Illinois Wesleyan University Argus, September 9, 1983

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Costello releases good, not great, album


Ian Schmitz

I didn't buy many albums this summer — not because there weren't any albums I wanted to buy, but because the only record store in my home town selling anything other than top twenty records never had prices lower than eight dollars.

I did however, purchase the latest release from my favorite recording artists, Elvis Costello and the Attractions. There are two ways to look at the new album, entitled Punch the Clock. Compared to most of the other albums released this year, it is one of the best. Compared to the rest of Costello's work, I feel that this album, though rather engaging, is not one of his major efforts. His best albums (This Year's Model, Get Happy!!, Imperial Bedroom) are more than collections of songs; they come together to form an important emotional statement. Punch the Clock is only a collection of songs, however excellent those songs may be.

The album does have many moments. As with all his other releases, Elvis starts off with an uptempo number. This time it's "Let Them All Talk" and the highlight is undoubtedly the crisp horn section. And then we're off to Elvis' bid for his first U.S. hit single, "Every Day I Write The Book," which I seem to enjoy more each time I hear it.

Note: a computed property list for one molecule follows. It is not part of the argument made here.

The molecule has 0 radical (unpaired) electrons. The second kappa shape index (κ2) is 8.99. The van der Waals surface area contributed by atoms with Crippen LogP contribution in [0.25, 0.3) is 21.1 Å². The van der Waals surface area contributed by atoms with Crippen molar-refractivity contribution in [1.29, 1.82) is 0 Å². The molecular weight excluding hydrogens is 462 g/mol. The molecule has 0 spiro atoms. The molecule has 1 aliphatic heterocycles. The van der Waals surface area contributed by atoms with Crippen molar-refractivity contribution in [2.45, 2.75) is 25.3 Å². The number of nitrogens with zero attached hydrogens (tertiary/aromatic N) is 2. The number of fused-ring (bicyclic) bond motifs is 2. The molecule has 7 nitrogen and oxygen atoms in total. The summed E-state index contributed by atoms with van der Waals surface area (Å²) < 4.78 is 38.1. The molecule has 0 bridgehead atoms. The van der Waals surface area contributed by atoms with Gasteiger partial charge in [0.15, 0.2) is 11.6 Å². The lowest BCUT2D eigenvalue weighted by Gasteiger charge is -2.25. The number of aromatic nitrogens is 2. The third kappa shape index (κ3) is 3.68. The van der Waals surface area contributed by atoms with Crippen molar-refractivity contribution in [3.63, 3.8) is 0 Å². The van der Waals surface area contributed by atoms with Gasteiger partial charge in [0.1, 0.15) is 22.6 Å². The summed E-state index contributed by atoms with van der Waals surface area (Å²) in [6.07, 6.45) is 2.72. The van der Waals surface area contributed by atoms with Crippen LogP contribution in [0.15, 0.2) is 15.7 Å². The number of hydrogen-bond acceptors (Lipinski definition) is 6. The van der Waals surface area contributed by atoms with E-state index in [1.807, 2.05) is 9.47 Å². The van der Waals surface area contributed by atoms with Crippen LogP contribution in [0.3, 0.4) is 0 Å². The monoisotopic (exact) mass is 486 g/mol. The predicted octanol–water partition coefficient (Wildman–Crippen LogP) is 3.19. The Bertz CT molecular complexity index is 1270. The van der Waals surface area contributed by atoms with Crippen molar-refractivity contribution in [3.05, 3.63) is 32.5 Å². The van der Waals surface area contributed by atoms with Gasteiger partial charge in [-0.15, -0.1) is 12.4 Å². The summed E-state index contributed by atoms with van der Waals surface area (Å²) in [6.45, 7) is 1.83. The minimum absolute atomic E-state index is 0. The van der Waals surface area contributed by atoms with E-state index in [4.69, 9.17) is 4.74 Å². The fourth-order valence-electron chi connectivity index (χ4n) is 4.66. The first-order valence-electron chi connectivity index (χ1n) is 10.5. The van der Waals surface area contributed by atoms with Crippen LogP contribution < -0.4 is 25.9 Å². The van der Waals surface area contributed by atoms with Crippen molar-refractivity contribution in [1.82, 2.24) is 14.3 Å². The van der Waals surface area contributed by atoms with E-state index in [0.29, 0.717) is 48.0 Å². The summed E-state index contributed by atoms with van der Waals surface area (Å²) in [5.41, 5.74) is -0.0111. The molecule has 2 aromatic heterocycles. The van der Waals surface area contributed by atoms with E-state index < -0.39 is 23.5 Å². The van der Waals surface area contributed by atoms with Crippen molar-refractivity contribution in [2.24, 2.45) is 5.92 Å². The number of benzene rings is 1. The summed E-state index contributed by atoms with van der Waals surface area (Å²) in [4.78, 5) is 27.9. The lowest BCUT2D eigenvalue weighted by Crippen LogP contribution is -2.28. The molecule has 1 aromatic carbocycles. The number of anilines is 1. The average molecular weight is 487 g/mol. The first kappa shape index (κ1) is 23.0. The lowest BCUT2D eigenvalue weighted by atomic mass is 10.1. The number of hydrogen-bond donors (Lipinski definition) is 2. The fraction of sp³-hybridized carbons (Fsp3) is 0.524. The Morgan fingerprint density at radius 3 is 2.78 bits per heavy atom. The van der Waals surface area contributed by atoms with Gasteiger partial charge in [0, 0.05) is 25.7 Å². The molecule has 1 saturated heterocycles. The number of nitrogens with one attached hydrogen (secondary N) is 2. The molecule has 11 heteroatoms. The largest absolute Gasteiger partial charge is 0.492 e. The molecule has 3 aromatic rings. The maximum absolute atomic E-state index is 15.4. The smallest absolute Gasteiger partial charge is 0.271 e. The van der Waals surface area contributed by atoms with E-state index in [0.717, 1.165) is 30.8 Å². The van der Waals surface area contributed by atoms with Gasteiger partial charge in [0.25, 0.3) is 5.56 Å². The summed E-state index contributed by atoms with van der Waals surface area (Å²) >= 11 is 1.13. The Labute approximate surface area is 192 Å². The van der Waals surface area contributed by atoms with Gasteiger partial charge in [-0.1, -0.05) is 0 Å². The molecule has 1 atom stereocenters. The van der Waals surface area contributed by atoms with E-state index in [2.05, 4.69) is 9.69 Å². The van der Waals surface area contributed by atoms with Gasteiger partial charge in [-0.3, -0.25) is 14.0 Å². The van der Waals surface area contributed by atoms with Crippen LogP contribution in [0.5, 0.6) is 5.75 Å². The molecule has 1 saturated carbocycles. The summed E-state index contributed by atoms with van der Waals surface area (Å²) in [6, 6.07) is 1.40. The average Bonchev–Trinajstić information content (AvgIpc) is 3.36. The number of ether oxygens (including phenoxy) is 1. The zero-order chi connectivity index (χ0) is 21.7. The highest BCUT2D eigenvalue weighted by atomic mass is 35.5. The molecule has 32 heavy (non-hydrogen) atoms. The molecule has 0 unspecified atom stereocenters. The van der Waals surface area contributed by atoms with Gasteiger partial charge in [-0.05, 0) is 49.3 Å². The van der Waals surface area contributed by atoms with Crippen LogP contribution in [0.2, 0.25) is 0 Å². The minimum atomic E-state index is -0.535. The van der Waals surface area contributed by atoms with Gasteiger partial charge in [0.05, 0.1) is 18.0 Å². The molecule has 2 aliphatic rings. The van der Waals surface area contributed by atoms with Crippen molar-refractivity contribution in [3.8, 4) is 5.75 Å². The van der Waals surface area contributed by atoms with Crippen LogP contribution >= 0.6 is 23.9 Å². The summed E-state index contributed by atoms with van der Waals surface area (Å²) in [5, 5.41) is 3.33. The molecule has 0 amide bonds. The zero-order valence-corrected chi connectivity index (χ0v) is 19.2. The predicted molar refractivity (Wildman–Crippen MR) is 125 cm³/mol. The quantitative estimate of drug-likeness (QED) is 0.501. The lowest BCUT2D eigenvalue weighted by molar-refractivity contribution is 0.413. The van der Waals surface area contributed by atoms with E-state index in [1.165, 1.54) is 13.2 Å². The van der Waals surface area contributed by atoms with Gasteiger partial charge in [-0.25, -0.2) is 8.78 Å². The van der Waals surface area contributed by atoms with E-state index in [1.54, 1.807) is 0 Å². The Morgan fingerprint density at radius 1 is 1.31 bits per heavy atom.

In "The Element Within Her" Elvis uses a "La La La" refrain to produce not a happy mood, but a bittersweet one. Not many other recording artists could do that. "The Invisible Man," like Armed Forces' "Oliver's Army" hides an extremely grim lyric in an irresistibly bouncy melody. People may find themselves merrily tapping their toes while Elvis is singing "Never mind there's a good film showing tonight / Where they hang everybody who can read and write / Oh that could never happen here but then again it might."

The best moments of the album are two strikingly different songs about the Falkland Islands conflict. The lovely "Shipbuilding" features Elvis sadly lamenting: "With all the will in the world / Diving for dear life / When we could be diving for pearls." On "Pills and Soap," however, Elvis is once again an angry young man: "What would you say? / What would you do? / Children and animals two by two / Give me the needle / Give me the rope / We're going to melt them down for pills and soap."

These are the highlights of a very good album, which is exactly what you'll get if you buy Punch the Clock. You'll have to wait for other releases if you want something to match the power of This Year's Model, the subtle intricacies of Get Happy!!, or the elegance of Imperial Bedroom.

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The Argus, September 9, 1983


Ian Schmitz reviews Punch The Clock.

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1983-09-09 Illinois Wesleyan University Argus page 02.jpg
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